“Bell Test Experiment” [26] after John Bell,
whose experiments are designed to demonstrate the real world existence of
certain theoretical consequences of the phenomenon of entanglement in quantum
mechanics.
I consulted Google again.
An earlier Nature article
looked worth a read, “The quantum source of spacetime” (16^{th}
November 2015) [27]. The article explained that
Mark Van Raamsdonk [28] had decided to tackle
one of the deepest mysteries in physics: the relationship between quantum
mechanics and gravity, he explains his theories in, “Building up spacetime with
quantum entanglement”, (31^{st} March 2010) [29]
Fig 8. Tadpole Galaxy PS1  NASA

Even though I had been away
from the subject for a long time I certainly knew that there was really only
one great challenge facing physicists today – a unified theory of everything [30] – a single theory which brings together the very
large and the very small – quantum mechanics and gravity. I knew that the
successful unification of quantum mechanics and gravity had eluded physicists
for nearly a century.
I discovered that as well as
Mark Van Raamsdonk, a second researcher, Leonard Susskind [31], had written some key research on the subject,
“Cool horizons for entangled black holes” [32],
in which he says, “General relativity contains solutions in which two distant
black holes are connected through the interior via a wormhole, or
EinsteinRosen bridge. These solutions can be interpreted as maximally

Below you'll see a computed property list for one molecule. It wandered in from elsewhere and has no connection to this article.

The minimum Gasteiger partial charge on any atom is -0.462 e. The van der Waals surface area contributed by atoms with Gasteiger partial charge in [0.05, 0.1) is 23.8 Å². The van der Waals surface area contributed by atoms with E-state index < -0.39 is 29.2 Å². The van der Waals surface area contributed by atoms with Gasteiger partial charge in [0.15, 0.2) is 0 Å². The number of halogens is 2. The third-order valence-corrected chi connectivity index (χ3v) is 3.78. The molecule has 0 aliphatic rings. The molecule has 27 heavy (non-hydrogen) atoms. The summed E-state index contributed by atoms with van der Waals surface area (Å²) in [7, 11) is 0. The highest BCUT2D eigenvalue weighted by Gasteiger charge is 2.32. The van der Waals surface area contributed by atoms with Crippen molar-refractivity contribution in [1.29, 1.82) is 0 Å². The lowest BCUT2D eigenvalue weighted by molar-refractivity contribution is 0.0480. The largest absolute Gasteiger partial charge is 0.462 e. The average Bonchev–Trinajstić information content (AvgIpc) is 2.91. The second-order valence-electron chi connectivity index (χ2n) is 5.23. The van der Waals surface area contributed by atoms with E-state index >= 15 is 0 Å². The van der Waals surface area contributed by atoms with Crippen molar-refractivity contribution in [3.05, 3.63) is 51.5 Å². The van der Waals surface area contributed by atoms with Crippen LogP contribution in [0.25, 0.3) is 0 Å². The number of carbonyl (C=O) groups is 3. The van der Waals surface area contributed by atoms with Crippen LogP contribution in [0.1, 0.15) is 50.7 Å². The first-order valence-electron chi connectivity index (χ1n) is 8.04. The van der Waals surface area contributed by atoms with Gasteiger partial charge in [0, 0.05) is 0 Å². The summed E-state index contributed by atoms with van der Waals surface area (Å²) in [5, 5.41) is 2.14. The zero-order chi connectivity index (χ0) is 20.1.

entangled states of two black holes that form a complex Einstein–Podolsky–Rosen
(EPR) pair [33]. We suggest that similar
bridges might be present for more general entangled states”.
So, apparently, the way
around the problem with information travelling faster than the speed of light,
in relation to entangled particles at a distance [34],
is to speculate that a nanoscale wormhole [35]
might exist between entangled particles? [36]
Are we any closer to a unified theory?
I really don’t know, but certainly there are some really big questions being asked and they are both opening up new lines of thought and questioning existing assumptions, which must be good.
But what I find truly amazing is that Einstein knew there was more to do. He believed quantum mechanics was correct, but desperately wanted to find a way to "complete" quantum mechanics so it made sense [37], something I would support!
Oh, and the cat is alive and well and living in Finland.

My sincere thanks to my son for proof reading this article, my daughter for her ideas and comments and my friends and colleagues in Physics for their comments and for pointing me at some quite amazing research papers.
 WaveParticle Duality  http://hyperphysics.phyastr.gsu.edu/hbase/mod1.html
 Photoelectric Effect  https://en.wikipedia.org/wiki/Photoelectric_effect
 The Double Slit Experiment  https://en.wikipedia.org/wiki/Doubleslit_experiment
 Quantum Physics  https://www.khanacademy.org/science/physics/quantumphysics
 Mental Models  https://en.wikipedia.org/wiki/Mental_model
 Advances in the science and technology of carbon nanotubes and their composites: a review, Erik T. Thostensona, Zhifeng Renb, TsuWei Choua  https://wwwprod.bc.edu/content/dam/files/schools/cas_sites/physics/pdf/Ren/p85.pdf
 Electrical Properties of Carbon Nanotube Based Fibers and Their Future Use in Electrical Wiring, Agnieszka LekawaRaus, Jeff Patmore, Lukasz Kurzepa, John Bulmer & Krzysztof Koziol http://onlinelibrary.wiley.com/doi/10.1002/adfm.201303716/full
 Quantum Mechanics  https://en.wikipedia.org/wiki/Quantum_mechanics
 Allan Adams on Quantum Mechanics  https://ocw.mit.edu/courses/physics/804quantumphysicsispring2013/lecturevideos/